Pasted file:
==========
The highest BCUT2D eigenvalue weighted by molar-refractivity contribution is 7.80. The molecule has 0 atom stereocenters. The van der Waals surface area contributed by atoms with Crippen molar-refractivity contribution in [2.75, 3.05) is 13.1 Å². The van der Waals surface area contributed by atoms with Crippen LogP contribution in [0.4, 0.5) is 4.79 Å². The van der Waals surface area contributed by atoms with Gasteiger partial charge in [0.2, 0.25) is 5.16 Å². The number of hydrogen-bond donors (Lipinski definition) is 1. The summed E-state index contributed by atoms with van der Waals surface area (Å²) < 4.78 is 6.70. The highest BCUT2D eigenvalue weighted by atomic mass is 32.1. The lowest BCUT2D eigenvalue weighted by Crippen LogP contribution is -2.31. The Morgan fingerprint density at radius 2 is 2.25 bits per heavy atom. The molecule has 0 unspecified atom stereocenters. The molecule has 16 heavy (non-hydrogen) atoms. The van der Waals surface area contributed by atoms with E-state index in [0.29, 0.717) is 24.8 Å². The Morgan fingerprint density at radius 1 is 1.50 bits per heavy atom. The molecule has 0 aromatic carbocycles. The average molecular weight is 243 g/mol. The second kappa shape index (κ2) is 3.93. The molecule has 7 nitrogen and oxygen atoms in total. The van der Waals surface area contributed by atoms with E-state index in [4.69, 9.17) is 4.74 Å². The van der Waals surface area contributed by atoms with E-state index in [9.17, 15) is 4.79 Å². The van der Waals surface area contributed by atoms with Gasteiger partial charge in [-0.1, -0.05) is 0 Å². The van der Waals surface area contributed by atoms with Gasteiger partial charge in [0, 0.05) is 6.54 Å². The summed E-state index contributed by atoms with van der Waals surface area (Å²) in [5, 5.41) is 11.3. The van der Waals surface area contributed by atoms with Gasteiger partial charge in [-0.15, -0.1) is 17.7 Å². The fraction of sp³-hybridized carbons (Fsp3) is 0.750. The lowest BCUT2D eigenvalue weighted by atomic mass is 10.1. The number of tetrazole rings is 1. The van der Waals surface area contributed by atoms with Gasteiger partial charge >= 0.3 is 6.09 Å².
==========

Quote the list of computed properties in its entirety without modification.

The highest BCUT2D eigenvalue weighted by molar-refractivity contribution is 7.80. The molecule has 0 atom stereocenters. The van der Waals surface area contributed by atoms with Crippen molar-refractivity contribution in [2.75, 3.05) is 13.1 Å². The van der Waals surface area contributed by atoms with Crippen LogP contribution in [0.4, 0.5) is 4.79 Å². The van der Waals surface area contributed by atoms with Gasteiger partial charge in [0.2, 0.25) is 5.16 Å². The number of hydrogen-bond donors (Lipinski definition) is 1. The summed E-state index contributed by atoms with van der Waals surface area (Å²) < 4.78 is 6.70. The highest BCUT2D eigenvalue weighted by atomic mass is 32.1. The lowest BCUT2D eigenvalue weighted by Crippen LogP contribution is -2.31. The Morgan fingerprint density at radius 2 is 2.25 bits per heavy atom. The molecule has 0 unspecified atom stereocenters. The molecule has 16 heavy (non-hydrogen) atoms. The van der Waals surface area contributed by atoms with E-state index in [0.29, 0.717) is 24.8 Å². The Morgan fingerprint density at radius 1 is 1.50 bits per heavy atom. The molecule has 0 aromatic carbocycles. The average molecular weight is 243 g/mol. The second kappa shape index (κ2) is 3.93. The molecule has 7 nitrogen and oxygen atoms in total. The van der Waals surface area contributed by atoms with E-state index in [4.69, 9.17) is 4.74 Å². The van der Waals surface area contributed by atoms with E-state index in [9.17, 15) is 4.79 Å². The van der Waals surface area contributed by atoms with Gasteiger partial charge in [-0.1, -0.05) is 0 Å². The van der Waals surface area contributed by atoms with Gasteiger partial charge in [0, 0.05) is 6.54 Å². The summed E-state index contributed by atoms with van der Waals surface area (Å²) in [5, 5.41) is 11.3. The van der Waals surface area contributed by atoms with Gasteiger partial charge in [-0.15, -0.1) is 17.7 Å². The fraction of sp³-hybridized carbons (Fsp3) is 0.750. The lowest BCUT2D eigenvalue weighted by atomic mass is 10.1. The number of tetrazole rings is 1. The van der Waals surface area contributed by atoms with Gasteiger partial charge >= 0.3 is 6.09 Å².